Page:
Category Archives: STEC E.coli

USA – Outbreak Investigation of E. coli O121:H19 Frozen Falafel (October 2022)


The FDA, along with CDC and state and local partners, investigated a multistate outbreak of E. coli O121:H19 infections linked to Earth Grown frozen falafel.

As of December 1, 2022, CDC announced that the outbreak is over. There have been a total of 24 illnesses in six states. The last illness onset was October 24, 2022.

On October 7, 2022, the Michigan Department of Agriculture and Rural Development collected Earth Grown frozen falafel for testing from a sick person’s home. Whole Genome Sequencing done at the Michigan Department of Health & Human Services showed that the E. coli strain in the falafel sample was closely related to the strain causing illness in this outbreak.

On October 6, 2022, the manufacturer of Earth Grown frozen falafel, Cuisine Innovations, initiated a voluntary recall. Recalled products include Earth Grown vegan traditional falafel and garlic & herb falafel distributed and sold exclusively by ALDI. Additional information on recalled products is available in the firm’s recall notice.


These items are no longer available for sale but were sold frozen and have a long shelf-life of 18 months, so consumers should check their freezers for any recalled Earth Grown vegan traditional falafel and garlic & herb falafel that was sold by ALDI. If you have recalled frozen falafel in your freezer, do not eat or serve them.

Product Images

Outbreak Investigation E.coli Frozen Falafel October 2022 - Sample Product Images

Map of U.S. Distribution

Outbreak Ecoli Falafel Distribution Map

Case Count Map Provided by CDC

Outbreak Investigation of E. coli O121: Frozen Falafel (October 2022) - CDC Case Count Map as of December 1, 2022

Case Counts

Total Illnesses: 24
Hospitalizations: 5
Deaths: 1
Last illness onset: October 24, 2022
States with Cases: FL (2), IA (2), KS (1), MI (13), OH (1), WI (5)
Product Distribution: Nationwide

RASFF Alert – STEC E.coli – Bovine Meat – Salami –


STEC (stx+;eae+) in bovine meat from Belgium in Bulgaria, France, Greece and the Netherlands


E.coli (STEC) is found in salami from Italy in Denmark


Verotoxin producing Escherichia coli in salami with wild boar from Italy in Austria, Croatia, Denmark, France, Germany, Hungary, Ireland, Italy, Sweden and Switzerland

Austria – Salame con cinghiale, salami with wild boar, approx. 350g – STEC E.coli


AGES informs about a recall of the company Interfood Lebensmittelgrosshandel Ges.mbH. The company recalled the product Salame con cinghiale, salami with wild boar, approx. 350g on November 28th, 2022:
© APA/Jody Mattioli
recall reason
Possible contamination with verotoxin-producing E.coli (EHEC)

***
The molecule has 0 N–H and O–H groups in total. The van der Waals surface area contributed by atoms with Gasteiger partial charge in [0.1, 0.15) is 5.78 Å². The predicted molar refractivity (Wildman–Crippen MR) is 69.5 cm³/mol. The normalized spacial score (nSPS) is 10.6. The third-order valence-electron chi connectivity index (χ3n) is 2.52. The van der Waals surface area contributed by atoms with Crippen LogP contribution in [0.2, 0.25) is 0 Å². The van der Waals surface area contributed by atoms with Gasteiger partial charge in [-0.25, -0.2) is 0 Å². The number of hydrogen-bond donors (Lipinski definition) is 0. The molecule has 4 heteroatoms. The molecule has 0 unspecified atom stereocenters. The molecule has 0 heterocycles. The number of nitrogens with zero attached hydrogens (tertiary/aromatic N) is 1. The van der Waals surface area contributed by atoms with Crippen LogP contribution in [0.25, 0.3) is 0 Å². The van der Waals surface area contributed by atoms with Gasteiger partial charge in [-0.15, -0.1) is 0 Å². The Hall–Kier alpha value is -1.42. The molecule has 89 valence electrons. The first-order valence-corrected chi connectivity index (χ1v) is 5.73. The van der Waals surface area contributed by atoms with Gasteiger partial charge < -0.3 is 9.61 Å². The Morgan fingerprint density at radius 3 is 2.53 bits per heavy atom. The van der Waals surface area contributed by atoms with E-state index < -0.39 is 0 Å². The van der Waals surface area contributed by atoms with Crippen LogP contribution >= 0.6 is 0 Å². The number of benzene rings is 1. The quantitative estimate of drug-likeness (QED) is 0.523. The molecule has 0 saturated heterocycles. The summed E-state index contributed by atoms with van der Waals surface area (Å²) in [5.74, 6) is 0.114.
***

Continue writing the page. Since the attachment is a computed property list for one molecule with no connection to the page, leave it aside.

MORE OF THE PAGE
Marketed by
Interfood food wholesale Ges.mbH
Antica Macelleria Falorni srl
Expiry Date
Batch number

Interfood Lebensmittelgrosshandel is recalling the following product for reasons of consumer protection: “Salame con cinghiale, salami with wild boar, approx. 350g” with a best-before date (MHD) of February 13, 2023 and batch number 22259.

The batch number is on the back of the banderole, the best before date on the side. The producer of the product is “Antica Macelleria Falorni srl, Piazza G. Matteotti 71, IT-50022 Greve in Chianti (IT)”.

The affected product with the batch mentioned should no longer be consumed, as it could possibly be contaminated with verotoxin-forming E. coli (EHEC) .

The symptoms of a possible illness with EHEC can be watery diarrhea or nausea, vomiting and/or abdominal pain, in rare cases also fever and bloody diarrhea. The incubation period after consumption is usually one to three days, rarely up to ten days. Babies and children up to preschool age are more likely to become ill. This group, as well as older people or people with a weak immune system, are particularly at risk of developing severe courses and complications (up to and including acute kidney failure).

If consumers experience the symptoms mentioned, they should consult a doctor immediately and the suspicion of EHEC should be pointed out.

Consumers can return the affected batch of this product to the respective points of sale.

Other batches of the same product and other products from the manufacturer are not affected by this recall. This warning does not mean that the hazard was caused by Interfood.

Questions & contact:

Interfood Lebensmittelgrosshandel GmbH
Tel.: 05223 / 56808

original recall

Germany – Salami with Wild Boar – STEC E.coli


Alert type: Food
Date of first publication: 11/25/2022
Product name:

Salame con cinghiale, salami with wild boar, approx. 350 g

Product images:


recall/press release

Manufacturer (distributor):

Manufacturer: Anitca Macelleria Falorni srl, Piazza G. Matteotti 71, IT-50022 Greve in Chianti (IT) Distributor: Di Gennaro Feinkost- und Weinhandelsgesellschaft mbH

Reason for warning:

The affected product with the batch mentioned should no longer be consumed, as it could possibly be contaminated with verotoxin-forming E. coli (EHEC).

Packaging Unit: 350g
Durability: 02/13/2023
Lot identification: 22259
Further information:

Reference is made to the attached press release from the food company.

Click to access Produktru%08ckruf_Falorni_final.pdf

RASFF Alert – STEC E.coli – Frozen Beef


E. coli STEC contamination in frozen beef from Uruguay in Spain

Research – Use of a Non-Destructive Surface Sampling Device to Sample Domestic Beef Manufacturing Trimmings and Bench Trim



On February 1, 2023, FSIS intends to stop using the N60 excision sampling method to sample domestic beef manufacturing trimmings and bench trim for adulterant Shiga toxin-producing Escherichia coli (E. coli) (STEC) and Salmonella. FSIS intends to replace the N60 excision sampling method with a non-destructive surface sampling method that uses a cloth manual sampling device. FSIS has found that the cloth sampling method is as effective as the N60 excision sampling method at recovering organisms in beef manufacturing trimmings. Additionally, the cloth sampling method is faster and safer for FSIS inspection program personnel (IPP) to use because it does not require IPP to use hooks or knives to collect samples. Moreover, the cloth sampling method allows FSIS to sample without destroying product, which reduces food waste.


FSIS will implement the cloth sampling on February 1, 2023, unless the Agency receives substantive comments that warrant further review. Submit comments on or before January 23, 2023.

France -Minced Beef Steak PARTHENAISE 5% and 15% – STEC E.coli O157

Gov france

Identification information of the recalled product

  • Product category Feed
  • Product subcategory Meats
  • Product brand name ANDRE BUTCHERS
  • Model names or referencesminced beef steak PARTHENAISE 5% and 15%
  • Identification of products
    Batch Date
    030001026 Use-by date 14/11/2022
  • Packaging Trays of 2 or 4 minced steaks in a protective atmosphere
  • Marketing start/end date From 09/11/2022 to 14/11/2022
  • Storage temperature Product to be stored in the refrigerator